5 Reasons Commercial Real Estate Pros Should Pay Attention To The Cook County Assessor's Race
The Illinois General Primary is six weeks away and one of the most-contested elections on the ballot is the race for Cook County Assessor. Incumbent Joe Berrios is being challenged by political newcomer Fritz Kaegi, a former investment manager. Mounting disapproval of Berrios' management of the Assessor's office has drawn global interest in the race, charges of dirty politics from Kaegi and counterattacks from Berrios. (A third candidate, property tax attorney Andrea Raila, was removed from the ballot late Monday.)
The Cook County Assessor's office is the largest in the U.S., and is responsible for valuations on 1.8 million parcels. How these properties are valued moving forward will impact the tax bills of residential and especially commercial owners. Here are five issues to pay attention to in this race. Bisnow interviewed Kaegi for this article; Berrios' campaign did not return an interview request.
1. Transparency In Valuating Properties
A ProPublica Illinois analysis of tens of thousands of property records revealed commercial and industrial property assessments were so filled with errors that they created a wide gulf between what commercial owners and residential owners pay in taxes. Residential property owners wound up paying more in property taxes than if they were properly assessed. Many commercial assessments remained unchanged over multiple reassessment periods.
One of Kaegi's core campaign promises is to make the Assessor's office's valuation methods transparent. This includes making all data sets used for assessing properties, from property details to sales and rent rolls, available online. Kaegi is campaigning as someone with a better understanding of how the real estate market values properties, and said he will be able to produce more accurate assessments.
But Berrios disputes his experience and expertise. Kaegi only recently obtained his Certified Illinois Assessment Officer designation. Kaegi highlighted his role building valuation models at Morningstar and said the certification gave him deeper understanding of the property tax system, and that achieving it was above and beyond the call of duty. Cook County does not require the certification, and no assessor in Cook County has ever held it.
Berrios has resisted calls to show how his office assesses properties in Cook County, even as Cook County Board President Toni Preckwinkle called for an independent study into how assessments are determined. The results of that study will not be unveiled until later this month, days after early voting opens.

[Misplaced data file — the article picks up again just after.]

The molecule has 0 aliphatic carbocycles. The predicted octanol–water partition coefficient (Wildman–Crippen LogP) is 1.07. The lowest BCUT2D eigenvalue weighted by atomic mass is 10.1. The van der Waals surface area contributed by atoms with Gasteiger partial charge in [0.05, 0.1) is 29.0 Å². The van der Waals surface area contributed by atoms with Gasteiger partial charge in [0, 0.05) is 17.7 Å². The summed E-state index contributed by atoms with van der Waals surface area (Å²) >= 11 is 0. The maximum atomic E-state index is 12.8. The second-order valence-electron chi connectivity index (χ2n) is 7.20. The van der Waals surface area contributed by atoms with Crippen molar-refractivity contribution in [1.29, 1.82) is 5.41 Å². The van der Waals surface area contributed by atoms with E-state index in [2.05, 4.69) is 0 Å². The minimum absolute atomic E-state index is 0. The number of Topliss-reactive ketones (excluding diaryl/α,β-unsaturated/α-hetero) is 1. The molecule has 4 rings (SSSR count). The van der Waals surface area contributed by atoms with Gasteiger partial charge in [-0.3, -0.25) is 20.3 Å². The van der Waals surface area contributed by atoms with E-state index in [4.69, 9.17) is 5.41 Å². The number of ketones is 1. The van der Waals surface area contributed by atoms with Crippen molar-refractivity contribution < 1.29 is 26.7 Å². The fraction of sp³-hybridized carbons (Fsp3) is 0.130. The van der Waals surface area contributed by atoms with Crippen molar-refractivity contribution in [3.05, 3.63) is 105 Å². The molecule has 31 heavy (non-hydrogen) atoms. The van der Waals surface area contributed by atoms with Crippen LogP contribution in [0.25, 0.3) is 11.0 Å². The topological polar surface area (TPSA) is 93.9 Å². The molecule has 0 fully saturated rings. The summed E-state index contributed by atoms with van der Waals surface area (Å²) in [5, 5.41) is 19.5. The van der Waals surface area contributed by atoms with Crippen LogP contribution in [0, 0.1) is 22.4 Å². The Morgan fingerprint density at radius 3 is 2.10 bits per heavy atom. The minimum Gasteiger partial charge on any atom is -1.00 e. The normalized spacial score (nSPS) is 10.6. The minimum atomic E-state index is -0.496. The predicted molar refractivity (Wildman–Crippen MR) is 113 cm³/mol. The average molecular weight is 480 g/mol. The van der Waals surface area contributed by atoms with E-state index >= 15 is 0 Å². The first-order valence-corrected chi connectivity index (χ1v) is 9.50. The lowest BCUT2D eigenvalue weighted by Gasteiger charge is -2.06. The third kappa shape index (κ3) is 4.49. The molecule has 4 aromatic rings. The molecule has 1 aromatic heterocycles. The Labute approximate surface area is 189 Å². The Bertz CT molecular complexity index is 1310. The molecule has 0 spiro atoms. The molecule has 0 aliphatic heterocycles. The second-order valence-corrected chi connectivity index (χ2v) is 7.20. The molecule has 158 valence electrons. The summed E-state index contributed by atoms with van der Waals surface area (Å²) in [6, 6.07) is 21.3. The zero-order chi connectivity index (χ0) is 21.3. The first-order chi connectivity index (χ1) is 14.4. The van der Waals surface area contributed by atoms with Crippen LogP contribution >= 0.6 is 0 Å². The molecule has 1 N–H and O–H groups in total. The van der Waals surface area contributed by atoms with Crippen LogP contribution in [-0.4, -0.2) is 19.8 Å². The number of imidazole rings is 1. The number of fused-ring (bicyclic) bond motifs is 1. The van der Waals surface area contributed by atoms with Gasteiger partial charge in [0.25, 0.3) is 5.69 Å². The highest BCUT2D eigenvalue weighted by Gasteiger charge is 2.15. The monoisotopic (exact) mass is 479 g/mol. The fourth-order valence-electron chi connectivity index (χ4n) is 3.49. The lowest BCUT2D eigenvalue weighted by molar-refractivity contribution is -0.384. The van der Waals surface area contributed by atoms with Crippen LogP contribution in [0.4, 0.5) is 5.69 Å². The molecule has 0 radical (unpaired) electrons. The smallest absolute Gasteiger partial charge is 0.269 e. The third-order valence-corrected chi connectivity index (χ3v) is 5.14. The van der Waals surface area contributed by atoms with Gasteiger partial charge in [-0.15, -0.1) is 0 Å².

Berrios has been criticized for accepting campaign contributions from powerful property tax appeal firms. Last month, the Cook County Ethics Board fined Berrios $41K for failing to return campaign contributions that exceeded legal limits. Berrios then filed a lawsuit to overturn an ordinance limiting campaign donations. That lawsuit now has Berrios clashing with Cook County State's Attorney Kim Foxx over the use of a special state's attorney to represent him.
Kaegi said Berrios' acceptance of campaign contributions from property tax firms that also file appeals with the Assessor's office is a conflict of interest, and vowed to not accept campaign contributions from property tax attorneys as a candidate, or if elected Assessor.
"The perception of political corruption hurts Chicago as an attractive investment market," Kaegi said.
Receiving donations is a normal practice and an indication he has been doing his job well, Berrios said in a press conference in June.
3. Commercial Assessments Have Remained Static During A Real Estate Boom Period
Many commercial assessments remained unchanged over multiple reassessment periods. Kaegi estimates two-thirds of commercial property assessments were static throughout Berrios' tenure. Kaegi said properties in the central business district are underassessed while commercial properties in outlying neighborhoods are high, placing a undue property tax burden on small-business owners.
Kaegi said providing transparency and more accurate assessments will lower cap rates on commercial properties throughout Cook County and spur investment in disinvested properties outside the CBD.
One of Berrios' biggest achievements in the Assessor's office has been making sure valuations are done on time.
“Our staff is 25% smaller than when I took office,” ProPublica reported Berrios as telling county commissioners. “But we still get the job done right. The assessment cycle has been completed either on time or early six years in a row, after the previous assessors were late for 34 years straight.”
Berrios has been criticized for hiring family and friends during his tenure, charges Berrios responded to by claiming patronage hire rules in county government do not apply to independently elected officials. Berrios has repeatedly said he works within the system and his office has provided educational and outreach seminars to ensure all property owners understand how to appeal their assessments.
Kaegi said Berrios' hires during his tenure as Assessor have had a deleterious effect on property owners who are immigrants or do not speak English. These property owners do not file property tax appeals because of the language barrier.
Kaegi has pledged to bring more diversity to the Assessor's office by hiring staff who speak more than one language, which will encourage property owners to file property tax appeals.
"There are biases in the office and a diverse workforce can help, including people who speak different languages," Kaegi said.